Solo Travel Russia: The Real Deal with Caroline Lupini
Tell us about yourself! What do you do when you’re not traveling the world? Where do you live? What made you decide to solo travel Russia?
I work and study a Master’s program remotely, which gives me a ton of flexibility to travel the world. Whenever I find an inexpensive fare, I consider whether it is to somewhere that I am interested in traveling (usually the answer is YES YES YES!). I found a fare under $400 to Moscow, and considering that the exchange rate is better than it has been for many years, it sounded like a great time to go. Getting the visa can be a little tricky, but I wrote a guide about the process. You can read more about my travels in Russia here.
How long did you go for? How did you spend your time?
I was in Russia for about nine days, and spent about three days each in Moscow, Veliky Novgorod, and St. Petersburg. I spent a lot of time walking around and exploring on foot. There are many absolutely beautiful churches in Russia. In both Moscow and St. Petersburg, there are companies that run free (tip-based) walking tours. I went on as many of those as I could to learn more about the country and the sites.
What were your most memorable experiences? What were the biggest disappointments?
My most memorable experience was traveling by train in third class from Moscow to Veliky Novgorod. It’s very rare to see tourists traveling in less than second class, so I was a bit of an anomaly, especially being a woman traveling alone. I met a girl in the car who was from Russia but currently living in another part of Europe, so we talked and she translated for me. True to the Russian stereotype, there was quite a bit of vodka consumed by my train-mates.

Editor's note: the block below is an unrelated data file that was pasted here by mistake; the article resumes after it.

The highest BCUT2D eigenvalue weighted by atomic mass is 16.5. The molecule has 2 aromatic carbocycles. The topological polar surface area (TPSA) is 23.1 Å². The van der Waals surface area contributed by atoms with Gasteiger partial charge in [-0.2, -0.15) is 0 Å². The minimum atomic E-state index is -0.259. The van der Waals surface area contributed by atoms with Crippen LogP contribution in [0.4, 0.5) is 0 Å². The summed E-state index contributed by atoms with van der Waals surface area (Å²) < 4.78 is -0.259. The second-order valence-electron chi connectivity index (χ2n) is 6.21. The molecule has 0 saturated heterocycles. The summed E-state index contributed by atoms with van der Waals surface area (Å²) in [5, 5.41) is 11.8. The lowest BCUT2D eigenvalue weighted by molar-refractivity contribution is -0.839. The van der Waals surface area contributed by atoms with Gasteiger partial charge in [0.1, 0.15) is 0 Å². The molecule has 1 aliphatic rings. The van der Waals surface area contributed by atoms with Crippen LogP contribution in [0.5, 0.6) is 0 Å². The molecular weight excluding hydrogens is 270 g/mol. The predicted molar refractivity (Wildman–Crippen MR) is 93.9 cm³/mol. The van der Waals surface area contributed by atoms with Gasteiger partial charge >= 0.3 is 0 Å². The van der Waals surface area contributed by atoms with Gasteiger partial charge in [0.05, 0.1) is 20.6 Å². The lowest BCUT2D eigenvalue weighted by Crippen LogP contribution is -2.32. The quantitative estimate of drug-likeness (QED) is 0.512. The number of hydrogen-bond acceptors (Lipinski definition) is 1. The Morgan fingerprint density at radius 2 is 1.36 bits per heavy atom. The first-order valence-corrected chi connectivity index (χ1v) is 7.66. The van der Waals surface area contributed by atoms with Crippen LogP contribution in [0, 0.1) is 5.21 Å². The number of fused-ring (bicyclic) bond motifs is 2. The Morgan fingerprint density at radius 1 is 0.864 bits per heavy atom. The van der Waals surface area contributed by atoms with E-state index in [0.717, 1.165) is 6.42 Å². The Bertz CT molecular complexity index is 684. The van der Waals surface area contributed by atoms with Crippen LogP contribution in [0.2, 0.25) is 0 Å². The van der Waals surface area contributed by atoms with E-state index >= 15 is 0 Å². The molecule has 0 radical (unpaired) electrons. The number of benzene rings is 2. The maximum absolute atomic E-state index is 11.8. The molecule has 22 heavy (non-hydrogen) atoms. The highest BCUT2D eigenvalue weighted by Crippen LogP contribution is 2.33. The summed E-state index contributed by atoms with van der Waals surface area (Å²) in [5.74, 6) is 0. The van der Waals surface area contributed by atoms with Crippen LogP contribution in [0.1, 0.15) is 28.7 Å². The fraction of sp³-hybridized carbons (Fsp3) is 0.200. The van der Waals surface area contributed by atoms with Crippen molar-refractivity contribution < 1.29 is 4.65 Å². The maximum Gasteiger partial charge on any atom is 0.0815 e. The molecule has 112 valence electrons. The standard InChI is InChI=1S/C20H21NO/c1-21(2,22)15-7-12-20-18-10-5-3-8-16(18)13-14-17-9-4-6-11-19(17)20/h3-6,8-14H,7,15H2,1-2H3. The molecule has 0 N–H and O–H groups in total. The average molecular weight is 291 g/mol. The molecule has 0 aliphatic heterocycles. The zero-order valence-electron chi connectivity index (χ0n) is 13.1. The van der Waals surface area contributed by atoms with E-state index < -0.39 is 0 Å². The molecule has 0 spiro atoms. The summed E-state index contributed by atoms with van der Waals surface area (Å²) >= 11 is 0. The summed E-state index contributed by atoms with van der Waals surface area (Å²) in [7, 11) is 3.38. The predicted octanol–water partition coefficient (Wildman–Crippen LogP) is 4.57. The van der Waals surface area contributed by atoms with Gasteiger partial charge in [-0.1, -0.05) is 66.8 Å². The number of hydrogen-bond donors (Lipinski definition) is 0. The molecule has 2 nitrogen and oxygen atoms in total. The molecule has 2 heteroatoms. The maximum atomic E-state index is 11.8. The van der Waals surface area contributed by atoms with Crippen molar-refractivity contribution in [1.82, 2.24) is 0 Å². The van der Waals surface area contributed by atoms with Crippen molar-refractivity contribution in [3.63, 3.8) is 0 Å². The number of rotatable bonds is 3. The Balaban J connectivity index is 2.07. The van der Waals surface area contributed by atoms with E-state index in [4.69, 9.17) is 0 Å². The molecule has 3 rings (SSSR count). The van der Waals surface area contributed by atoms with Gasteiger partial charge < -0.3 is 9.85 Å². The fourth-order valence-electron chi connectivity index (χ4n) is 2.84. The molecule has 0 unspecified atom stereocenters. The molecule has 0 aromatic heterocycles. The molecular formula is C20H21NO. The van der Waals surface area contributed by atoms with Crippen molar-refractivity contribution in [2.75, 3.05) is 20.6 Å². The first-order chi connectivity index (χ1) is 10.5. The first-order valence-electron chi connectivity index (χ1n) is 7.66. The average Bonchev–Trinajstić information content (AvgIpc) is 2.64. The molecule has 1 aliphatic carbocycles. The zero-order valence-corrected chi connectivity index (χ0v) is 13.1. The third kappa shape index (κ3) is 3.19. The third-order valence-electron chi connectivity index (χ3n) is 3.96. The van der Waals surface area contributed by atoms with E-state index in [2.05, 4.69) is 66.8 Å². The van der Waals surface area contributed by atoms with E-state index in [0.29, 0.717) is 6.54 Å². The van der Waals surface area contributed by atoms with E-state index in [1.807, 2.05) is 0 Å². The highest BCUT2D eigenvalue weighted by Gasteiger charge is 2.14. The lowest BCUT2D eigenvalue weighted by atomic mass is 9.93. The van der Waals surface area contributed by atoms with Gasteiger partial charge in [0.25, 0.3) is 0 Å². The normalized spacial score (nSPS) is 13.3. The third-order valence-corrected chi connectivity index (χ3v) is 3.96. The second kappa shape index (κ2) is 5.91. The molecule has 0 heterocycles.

What do you wish you knew before you went?
I wish I knew more about the Russia/America political situation, and even more about how it is impacting the rest of the world. While I try to stay up-to-date on news, especially as it relates to travel, I think it would have been interesting and beneficial to have a more in-depth knowledge of the subject.
Any favorite restaurants/hotels/hostels/sites you’d like to recommend? Tell us what made them great!
I stayed at the Boomerang Hostel in Moscow, the Baby Lemonade Hostel in St. Petersburg, and the Park Inn Veliky Novgorod in that town. Baby Lemonade was a great hostel that I would recommend staying at, and the other two places were fine but nothing super exciting or memorable. Other than the fact that the Park Inn charged quite the fee to use the pool!
Is there anything that women specifically should know before they travel to your destination?
I traveled solo to Russia as a woman and overall, I didn’t have any problems or concerns. Being in third class on the train could have been a more uncomfortable experience had there not been someone there who spoke English, especially after all of the guys killed a couple bottles of vodka. If I were to travel to Russia again alone I would probably choose to do overnight trains in second class, but if I was traveling with others I would not have a problem traveling in third class again.
Travel Russia, Top image: cat_collector (Creative Commons)